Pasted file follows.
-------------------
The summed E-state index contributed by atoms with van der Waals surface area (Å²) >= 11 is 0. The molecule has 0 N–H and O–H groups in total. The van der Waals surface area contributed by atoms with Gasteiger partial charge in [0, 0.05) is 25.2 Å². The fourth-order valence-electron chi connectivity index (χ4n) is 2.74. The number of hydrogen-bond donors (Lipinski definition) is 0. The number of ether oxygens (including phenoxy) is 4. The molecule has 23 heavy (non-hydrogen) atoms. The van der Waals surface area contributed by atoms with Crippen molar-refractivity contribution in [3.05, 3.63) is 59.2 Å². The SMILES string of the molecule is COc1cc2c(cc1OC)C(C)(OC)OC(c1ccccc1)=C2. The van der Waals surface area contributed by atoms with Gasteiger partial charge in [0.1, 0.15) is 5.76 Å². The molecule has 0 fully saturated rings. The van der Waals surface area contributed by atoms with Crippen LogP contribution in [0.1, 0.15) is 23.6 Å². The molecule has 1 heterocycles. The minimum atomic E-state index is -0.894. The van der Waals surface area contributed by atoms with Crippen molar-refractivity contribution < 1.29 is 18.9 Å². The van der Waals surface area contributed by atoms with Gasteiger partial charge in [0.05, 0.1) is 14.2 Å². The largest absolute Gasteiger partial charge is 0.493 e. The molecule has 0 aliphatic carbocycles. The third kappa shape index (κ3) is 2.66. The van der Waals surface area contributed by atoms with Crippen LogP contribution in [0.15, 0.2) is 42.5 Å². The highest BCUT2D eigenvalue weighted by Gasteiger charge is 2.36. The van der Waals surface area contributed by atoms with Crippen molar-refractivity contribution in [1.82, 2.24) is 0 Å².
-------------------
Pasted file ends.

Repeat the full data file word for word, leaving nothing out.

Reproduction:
The summed E-state index contributed by atoms with van der Waals surface area (Å²) >= 11 is 0. The molecule has 0 N–H and O–H groups in total. The van der Waals surface area contributed by atoms with Gasteiger partial charge in [0, 0.05) is 25.2 Å². The fourth-order valence-electron chi connectivity index (χ4n) is 2.74. The number of hydrogen-bond donors (Lipinski definition) is 0. The number of ether oxygens (including phenoxy) is 4. The molecule has 23 heavy (non-hydrogen) atoms. The van der Waals surface area contributed by atoms with Crippen molar-refractivity contribution in [3.05, 3.63) is 59.2 Å². The SMILES string of the molecule is COc1cc2c(cc1OC)C(C)(OC)OC(c1ccccc1)=C2. The van der Waals surface area contributed by atoms with Gasteiger partial charge in [0.1, 0.15) is 5.76 Å². The molecule has 0 fully saturated rings. The van der Waals surface area contributed by atoms with Crippen LogP contribution in [0.1, 0.15) is 23.6 Å². The molecule has 1 heterocycles. The minimum atomic E-state index is -0.894. The van der Waals surface area contributed by atoms with Crippen molar-refractivity contribution < 1.29 is 18.9 Å². The van der Waals surface area contributed by atoms with Gasteiger partial charge in [0.05, 0.1) is 14.2 Å². The largest absolute Gasteiger partial charge is 0.493 e. The molecule has 0 aliphatic carbocycles. The third kappa shape index (κ3) is 2.66. The van der Waals surface area contributed by atoms with Crippen LogP contribution in [0.15, 0.2) is 42.5 Å². The highest BCUT2D eigenvalue weighted by Gasteiger charge is 2.36. The van der Waals surface area contributed by atoms with Crippen molar-refractivity contribution in [1.82, 2.24) is 0 Å².